For those within driving distance to Philadelphia, the World Affairs Council of Philadelphia is holding a panel tomorrow (Wednesday, March 12) night at 5:45 p.m., called “Sudan: Fueling the Genocide.” Panelists are Lauren Landis, a senior representative to Sudan in the U.S. State Department, Daoud Ibrahim Hari, a Darfuri refugee who is the author of the recently published book, the Translator, Dave Peterson, senior director of the Africa program at the National Endowment for Democracy, and Megan McKenna, a writer and advocate working with international nongovernmental organizations. Yours truly is the moderator.  Call the council at 215-561-4700 for more information. On the evening of March 17, there is a program at the National Constitution Center in Philadelphia on “War’s Youngest Victims.” I’ll give details for that program later. Both are part of the One Book, One Philadelphia project, which this year features Dave Eggars, What is the What. It’s a great fictionalized account of the real-life story of one of Sudan’s Lost boys. I enthusiastically recommend it.

March 10, 2008

This and that

Filed under: Central African Republic,Myanmar,Zimbabwe — carolynthewriter @ 7:17 am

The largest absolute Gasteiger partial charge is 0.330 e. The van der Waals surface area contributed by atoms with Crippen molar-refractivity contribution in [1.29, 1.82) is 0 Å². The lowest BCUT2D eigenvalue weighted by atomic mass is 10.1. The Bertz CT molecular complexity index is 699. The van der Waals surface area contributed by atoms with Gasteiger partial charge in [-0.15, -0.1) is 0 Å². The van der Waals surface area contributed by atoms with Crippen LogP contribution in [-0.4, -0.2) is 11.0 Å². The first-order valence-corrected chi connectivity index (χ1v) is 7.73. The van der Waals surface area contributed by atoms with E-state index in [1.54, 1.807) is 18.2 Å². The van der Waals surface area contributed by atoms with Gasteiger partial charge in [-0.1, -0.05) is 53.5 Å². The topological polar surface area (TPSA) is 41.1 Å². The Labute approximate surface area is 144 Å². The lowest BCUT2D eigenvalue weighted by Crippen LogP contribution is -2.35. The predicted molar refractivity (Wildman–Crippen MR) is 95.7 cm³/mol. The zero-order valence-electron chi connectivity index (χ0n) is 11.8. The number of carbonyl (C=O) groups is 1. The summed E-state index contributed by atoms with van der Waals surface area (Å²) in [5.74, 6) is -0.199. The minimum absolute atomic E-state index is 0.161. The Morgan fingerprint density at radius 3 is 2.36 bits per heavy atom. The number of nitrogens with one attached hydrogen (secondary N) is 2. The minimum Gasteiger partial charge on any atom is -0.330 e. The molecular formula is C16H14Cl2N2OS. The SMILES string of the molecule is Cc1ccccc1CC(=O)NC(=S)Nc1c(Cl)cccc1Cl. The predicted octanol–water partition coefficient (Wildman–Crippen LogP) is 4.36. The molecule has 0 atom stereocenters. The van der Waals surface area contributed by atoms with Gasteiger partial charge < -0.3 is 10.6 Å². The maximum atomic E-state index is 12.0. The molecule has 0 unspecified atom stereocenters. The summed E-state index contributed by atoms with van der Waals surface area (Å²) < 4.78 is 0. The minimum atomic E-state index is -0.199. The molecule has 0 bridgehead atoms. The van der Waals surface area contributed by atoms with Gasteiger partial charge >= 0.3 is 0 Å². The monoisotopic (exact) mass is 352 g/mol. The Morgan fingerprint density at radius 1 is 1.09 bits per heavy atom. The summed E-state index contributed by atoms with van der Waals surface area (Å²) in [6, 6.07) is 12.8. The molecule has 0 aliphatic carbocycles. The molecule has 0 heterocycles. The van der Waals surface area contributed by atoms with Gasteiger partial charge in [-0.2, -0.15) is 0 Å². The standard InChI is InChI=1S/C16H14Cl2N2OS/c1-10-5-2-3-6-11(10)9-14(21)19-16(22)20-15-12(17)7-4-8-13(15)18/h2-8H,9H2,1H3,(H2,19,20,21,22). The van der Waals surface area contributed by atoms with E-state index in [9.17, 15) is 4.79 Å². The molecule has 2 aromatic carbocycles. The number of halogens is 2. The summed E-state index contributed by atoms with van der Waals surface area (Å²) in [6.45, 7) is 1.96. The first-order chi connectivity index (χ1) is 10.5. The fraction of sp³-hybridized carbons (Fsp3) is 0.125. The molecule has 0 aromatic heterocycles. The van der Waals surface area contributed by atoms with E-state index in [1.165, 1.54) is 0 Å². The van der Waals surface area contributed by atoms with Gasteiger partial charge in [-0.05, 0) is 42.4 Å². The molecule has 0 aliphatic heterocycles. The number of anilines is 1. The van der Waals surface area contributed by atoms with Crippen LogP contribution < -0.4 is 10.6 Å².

Here are a few tidbits I’m picking up from wire stories. 

Carolyn’s note: Robert Mugabe’s policies continue to hurt Zimbabwe – and all Zimbabweans. Who isn’t hurt by just this one effect of his actions, as reported by the Associated Press:

  “Since the government began ordering the seizure of white-owned farms in 2000, production of food and agricultural exports has slumped drastically. Zimbabwe has the world’s highest official rate of inflation: 100,500 percent. ”

Carolyn’s note: From the Associated Press, this reminder that Mynamar is still a problem, even if it has fallen off the radar of most U.S. media:

YANGON, Myanmar: The U.N.’s special envoy to Myanmar resumed meetings with the military government Sunday despite the junta’s rejection of his efforts to speed up the country’s return to democracy.
But the meetings appeared not to be directly concerned with the political reconciliation efforts being promoted by the envoy, Ibrahim Gambari.According to the U.N. Information Center in Myanmar’s largest city, Yangon, Gambari met with the ministers of health and national planning as well as the chairman of the civil service board and a deputy foreign minister.Gambari apparently failed, however, to secure more talks with Information Minister Brig. Gen. Kyaw Hsan, who heads a team set up to discuss democratization.Last week the junta rejected U.N. suggestions for reconciliation, such as letting independent observers monitor the upcoming national referendum on a new constitution.Gambari also sought to have the process for adopting a new constitution made more open to incorporate the views of the country’s pro-democracy movement, led by detained opposition leader Aung San Suu Kyi.